Saturday, December 27, 2014

A Child's Life Without Television

(Continuing from last week's posting)

I've long considered myself fortunate to have spent my formative years without television.  First, it didn't exist.  Then, buying a set was beyond our budget.  And rather than having programmed images and stale interpretations set before our daughter (or us, for that matter), my husband and I chose to keep television out of our house, as well.  We did not try to coerce her out of watching it at friends' houses.  But we always felt there were more important things to do, even if that was sitting and gazing out a window.

As children back in the '40s and '50s, my brother and I felt there was more to fill each day than there was time.  Daydreaming reverie, of course, was still an honorable pastime.  As well, we swam in a nearby creek with its yellow-green scummy boulders.  We nibbled our rabbits' food-pellets from an open barrel in the garage.  We played 78 RPM records or got out our John Thompson's First and Second Grade music books to practice the piano.  My brother read the children's classics, many illustrated by N.C. Wyeth.  I wrote poems and studied ballet with Madame Katrina who wore her hair up off the back of her neck.  We went down to the wharf (we lived in Santa Barbara) and fished or roller-skated along the beach-walk.  We played Robin Hood with bow and arrow, built forts in the bushes behind the house, or, butterfly net in hand, collected Lepidoptera.  At one point, I rode my bicycle ten times around the block, no hands.

Boy Scout sharpening his knife.

That's how children grew up then.  Until one day everything changed.  For the society we were, what had seemed a cradle of boundless space became confined to half-hour segments.  Where the experience of life itself had stirred us and helped make us wise, we were asked to hand over reality to a fictional substitute.  What we had accepted as ours without price--ritual, play, celebration, fantasy, discussion, leisure--we gave away only to have it restructured and sold back to us.  What had given little cause for concern became potential dark corners for real or imagined fear.  Where we had celebrated function, we became addicted to dysfunction.  What we had once mulled over, we were now asked to evaluate at flash-point speed so that we could accelerate our absorption of crises, enabling us to go on to the next and the next and the next, dulling our senses, disconnecting us from ourselves, exhausting our sweet, fragile selves into a weariness of boredom, isolation, cynicism, and malaise.  When visiting relatives, we now sat in their darkened room watching stilted figures performing the raucous and slapstick.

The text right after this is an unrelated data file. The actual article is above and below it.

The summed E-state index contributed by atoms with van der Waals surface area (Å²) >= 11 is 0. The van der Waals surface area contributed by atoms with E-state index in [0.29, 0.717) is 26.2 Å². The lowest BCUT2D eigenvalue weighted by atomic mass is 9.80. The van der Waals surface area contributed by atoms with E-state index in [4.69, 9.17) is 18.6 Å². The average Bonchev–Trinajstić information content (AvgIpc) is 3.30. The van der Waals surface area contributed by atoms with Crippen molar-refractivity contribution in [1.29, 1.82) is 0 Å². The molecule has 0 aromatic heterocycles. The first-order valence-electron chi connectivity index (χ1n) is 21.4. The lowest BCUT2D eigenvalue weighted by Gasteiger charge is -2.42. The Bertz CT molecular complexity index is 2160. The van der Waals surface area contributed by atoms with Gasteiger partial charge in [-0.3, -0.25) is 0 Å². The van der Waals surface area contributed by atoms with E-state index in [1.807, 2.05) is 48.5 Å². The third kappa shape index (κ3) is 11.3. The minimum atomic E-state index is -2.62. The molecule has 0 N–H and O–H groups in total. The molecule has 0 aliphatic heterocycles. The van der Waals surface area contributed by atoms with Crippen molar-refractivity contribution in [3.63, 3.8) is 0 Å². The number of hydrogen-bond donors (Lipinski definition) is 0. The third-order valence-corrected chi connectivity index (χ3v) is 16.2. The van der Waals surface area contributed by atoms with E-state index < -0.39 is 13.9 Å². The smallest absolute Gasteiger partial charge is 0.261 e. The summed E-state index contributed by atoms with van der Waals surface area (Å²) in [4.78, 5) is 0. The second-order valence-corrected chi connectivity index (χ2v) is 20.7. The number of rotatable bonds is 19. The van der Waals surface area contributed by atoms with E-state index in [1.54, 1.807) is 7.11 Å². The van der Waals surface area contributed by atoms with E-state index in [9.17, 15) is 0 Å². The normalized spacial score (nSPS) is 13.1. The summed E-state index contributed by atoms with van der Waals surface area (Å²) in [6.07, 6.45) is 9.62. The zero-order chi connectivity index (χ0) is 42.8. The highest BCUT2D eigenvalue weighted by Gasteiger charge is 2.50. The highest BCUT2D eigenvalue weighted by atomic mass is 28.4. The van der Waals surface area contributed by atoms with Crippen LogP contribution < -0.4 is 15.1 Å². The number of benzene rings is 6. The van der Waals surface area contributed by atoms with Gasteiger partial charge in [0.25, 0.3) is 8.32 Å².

Perhaps this disconnect/disconnection would enable us to re-connect later with a broader plug.  But it's no state secret what appeared in the early '50s that changed us completely.  Those of us born early enough to have escaped its brain-altering influence from the verbal to the visual and those of us financially disadvantaged enough never to have had it enter our house, surely have more in common with earlier generations than with the very one that followed ours.

So what did we come away with?  Without the daily bombardment of info-junk, we could look at our present and at our future as worthy times, times in which to do the necessary work and play in order to turn us into those ready to go out in the world and make our mark.  We were not brow-beaten by info-litter or an entertainment mentality or disastrously clownish and truly stupid politics, or quite so much greed and hubris.  Of course, we had things still to learn, attitudes still to hone.  But somehow things then felt a bit better (for many of us, at any rate) than they came to feel.

Saturday, December 20, 2014

We Lucky Few

Our street, 1940

I'd been thinking of writing about this subject for some time.  But when I recently found myself watching a special on Peter, Paul and Mary's 50th Anniversary, I asked myself, how is it that my generation has been called The Silent Generation?  We who were born between the 1929 crash and the end of World War Two.  Between the Greatest Generation and the Baby Boom.  During all of the '30s and half of the '40s.  And all of us, well before television came in.

Silent, indeed!  Were Peter, Paul, and Mary silent?   Martin Luther King?  Gloria Steinem?  The Chicago 7, the Freedom Riders, the anti-war protestors?  And in more recent years, Bill Moyers?

I take it we were called The Silent Generation because we didn't make a fuss, at least early on. But I also take it that looking out onto the world we were born into--the Depression, War, Holocaust--we may have asked what we'd gotten ourselves into.  In Europe, certainly, we children would have all experienced war or else been sent off to a foster home in some foreign country.  Maybe we were called Silent because, after all of that, everyone needed some time in which to catch their breath.

But then after a bit of sleuthing, I found another name for us in a book called The Lucky Few by a demographer, Elwood Carlson.  We were "few" because there weren't that many of us due to those hard times we were born into.  We were the first generation smaller than the one before or after.

And we were "lucky" because, according to Carlson, we were/are the healthiest, best educated, and wealthiest generation.  That was because our place in history enabled us to generally serve during peacetime, to find jobs without great difficulty, and to experience what he called "the last, and perhaps fullest, exemplar of the traditional family" (p. xix).  We were also able "to take advantage of the longest economic boom in the nation's history" (p. 23).  Even in old age, in our retirement, he says we're not doing too badly.